“Streaming has been a rocket ship for us… The amount of streaming is just going through the roof… With more U.S. members watching instantly, and aided by global expansion, Netflix streaming hours grew dramatically in 2011…”
Words from Netflix brass to the press earlier today, adding that its subscribers watched more than 2 billion hours of streaming TV shows and movies in the fourth quarter of 2011.
According to a Deloitte study (courtesy of THR), 14 percent of Americans now say that their favorite way to watch a movie at home is to stream it over the Internet via a subscription service – up from just 4 percent two years earlier.
Count me in that group; Ias I’ve been saying probably since this website was created in April 2009, I’ve long been a champion of on-demand streaming movies/tv shows available to the average viewer in the comfort of their homes. It’s the future; or should I say, the future is now. And as the quality of the digital files increases (many films are available for streaming in HD quality right now), and the number and variety of films grows, I expect the above numbers to swell significantly.
Netflix goofed late last year when it split its DVD and streaming services up, emphasizing the latter over the former. I didn’t think it was bad move, just a move made too quickly and suddenly, and clearly wasn’t well thought through. But given that the disc as we know is, I believe, doomed to eventually become a relic, much like CDs have been gradually replaced by high quality MP3 files and players, and, as we’ve seen in recent years, brick and mortar music sales business have been forced to shut down, and/or take their services to the web.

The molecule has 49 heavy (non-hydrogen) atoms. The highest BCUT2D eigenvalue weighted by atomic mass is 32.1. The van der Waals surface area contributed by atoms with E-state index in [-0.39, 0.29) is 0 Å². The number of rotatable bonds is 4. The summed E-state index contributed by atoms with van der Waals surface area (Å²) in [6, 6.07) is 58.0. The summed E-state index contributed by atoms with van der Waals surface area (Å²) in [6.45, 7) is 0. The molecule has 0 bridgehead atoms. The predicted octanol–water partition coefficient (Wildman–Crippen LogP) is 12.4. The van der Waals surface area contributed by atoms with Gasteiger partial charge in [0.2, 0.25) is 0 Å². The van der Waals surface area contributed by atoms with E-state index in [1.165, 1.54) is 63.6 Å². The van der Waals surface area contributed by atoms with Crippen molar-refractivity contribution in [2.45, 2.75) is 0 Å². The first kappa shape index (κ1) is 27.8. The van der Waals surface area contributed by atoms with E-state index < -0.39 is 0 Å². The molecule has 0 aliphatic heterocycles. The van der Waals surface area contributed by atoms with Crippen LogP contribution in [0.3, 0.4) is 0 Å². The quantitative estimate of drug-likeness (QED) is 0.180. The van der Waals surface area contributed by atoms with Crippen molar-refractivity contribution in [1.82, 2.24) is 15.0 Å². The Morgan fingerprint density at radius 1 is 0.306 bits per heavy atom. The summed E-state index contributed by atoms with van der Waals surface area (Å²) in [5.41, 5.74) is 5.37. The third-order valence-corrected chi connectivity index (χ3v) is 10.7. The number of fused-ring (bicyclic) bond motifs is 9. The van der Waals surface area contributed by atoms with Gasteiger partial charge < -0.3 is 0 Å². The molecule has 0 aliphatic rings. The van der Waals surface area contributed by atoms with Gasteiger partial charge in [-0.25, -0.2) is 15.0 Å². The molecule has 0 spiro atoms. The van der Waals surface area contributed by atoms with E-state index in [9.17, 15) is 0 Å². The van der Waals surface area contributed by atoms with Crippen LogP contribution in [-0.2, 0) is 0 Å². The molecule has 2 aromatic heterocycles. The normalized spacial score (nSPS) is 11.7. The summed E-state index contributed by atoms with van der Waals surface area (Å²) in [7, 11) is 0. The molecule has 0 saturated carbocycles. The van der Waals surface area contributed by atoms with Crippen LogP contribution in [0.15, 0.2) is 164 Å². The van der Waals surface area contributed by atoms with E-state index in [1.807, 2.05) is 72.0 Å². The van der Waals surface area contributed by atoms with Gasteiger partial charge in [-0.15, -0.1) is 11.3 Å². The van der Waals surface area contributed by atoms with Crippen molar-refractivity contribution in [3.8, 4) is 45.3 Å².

As already well-documented, the theatrical movie business has taking a bit of a hit in recent years, as have DVD sales/rentals (once a cash-cow for studios); And with studios increasingly testing simultaneous muti-platforms releases (theatrical, digital download, streaming, etc), and as I’ve seen in some cases, releasing films on VOD before their theatrical releases as more audiences flock to the web to get their content, it’s obvious that there’s a definitive attempt to figure out how to reverse current trends, which is partly why we’re getting so many of these freaking 3D movies; though, as I’ve read, audiences aren’t entirely gullible.
Every year since S&A began, as the website’s audience has grown, I’ve taken a poll, asking how all of you watch movies and TV shows these days; and I’d like to pose that question to our 2012 readers.
First, if you were to create a pie chart with percentages, how would you say you divide your movie watching time among the various available popular means of exhibition: 1.) in a theater; 2.) on DVD/Blu-ray; 3.) streaming or digital download via iTunes/Netflix/Amazon/Hulu/Crackle/etc; 4.) on TV (whether cable or network); 5.) illegal download via torrent, or other means; and finally 6.) something else not mentioned (and whatever that is, list it).
Second, the same question for TV watching: 1.) live when it airs on TV; 2.) watch recording of it later (not live; like if you DVR it); 3.) streaming or digital download; 4.) illegal download; 5.) other.
Depending on the number of responses this post gets, I might compile the results and post in a week or so.